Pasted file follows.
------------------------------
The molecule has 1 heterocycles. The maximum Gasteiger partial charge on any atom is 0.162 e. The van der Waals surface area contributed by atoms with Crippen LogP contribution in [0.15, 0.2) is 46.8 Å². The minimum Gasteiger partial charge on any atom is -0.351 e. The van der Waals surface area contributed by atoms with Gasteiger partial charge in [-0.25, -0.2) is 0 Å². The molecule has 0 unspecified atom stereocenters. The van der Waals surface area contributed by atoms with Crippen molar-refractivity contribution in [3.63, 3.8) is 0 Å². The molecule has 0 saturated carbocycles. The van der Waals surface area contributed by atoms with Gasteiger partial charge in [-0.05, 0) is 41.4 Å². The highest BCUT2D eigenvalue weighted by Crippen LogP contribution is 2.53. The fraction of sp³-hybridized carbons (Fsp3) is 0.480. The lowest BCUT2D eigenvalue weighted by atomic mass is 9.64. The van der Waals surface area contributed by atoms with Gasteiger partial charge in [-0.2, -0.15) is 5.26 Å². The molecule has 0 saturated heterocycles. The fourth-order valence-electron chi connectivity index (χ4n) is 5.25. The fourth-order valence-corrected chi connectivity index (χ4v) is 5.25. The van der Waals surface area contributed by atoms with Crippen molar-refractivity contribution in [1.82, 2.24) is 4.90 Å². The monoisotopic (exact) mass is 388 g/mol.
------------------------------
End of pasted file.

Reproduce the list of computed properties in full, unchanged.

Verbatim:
The molecule has 1 heterocycles. The maximum Gasteiger partial charge on any atom is 0.162 e. The van der Waals surface area contributed by atoms with Crippen LogP contribution in [0.15, 0.2) is 46.8 Å². The minimum Gasteiger partial charge on any atom is -0.351 e. The van der Waals surface area contributed by atoms with Gasteiger partial charge in [-0.25, -0.2) is 0 Å². The molecule has 0 unspecified atom stereocenters. The van der Waals surface area contributed by atoms with Crippen molar-refractivity contribution in [3.63, 3.8) is 0 Å². The molecule has 0 saturated carbocycles. The van der Waals surface area contributed by atoms with Gasteiger partial charge in [-0.05, 0) is 41.4 Å². The highest BCUT2D eigenvalue weighted by Crippen LogP contribution is 2.53. The fraction of sp³-hybridized carbons (Fsp3) is 0.480. The lowest BCUT2D eigenvalue weighted by atomic mass is 9.64. The van der Waals surface area contributed by atoms with Gasteiger partial charge in [-0.2, -0.15) is 5.26 Å². The molecule has 0 saturated heterocycles. The fourth-order valence-electron chi connectivity index (χ4n) is 5.25. The fourth-order valence-corrected chi connectivity index (χ4v) is 5.25. The van der Waals surface area contributed by atoms with Crippen molar-refractivity contribution in [1.82, 2.24) is 4.90 Å². The monoisotopic (exact) mass is 388 g/mol.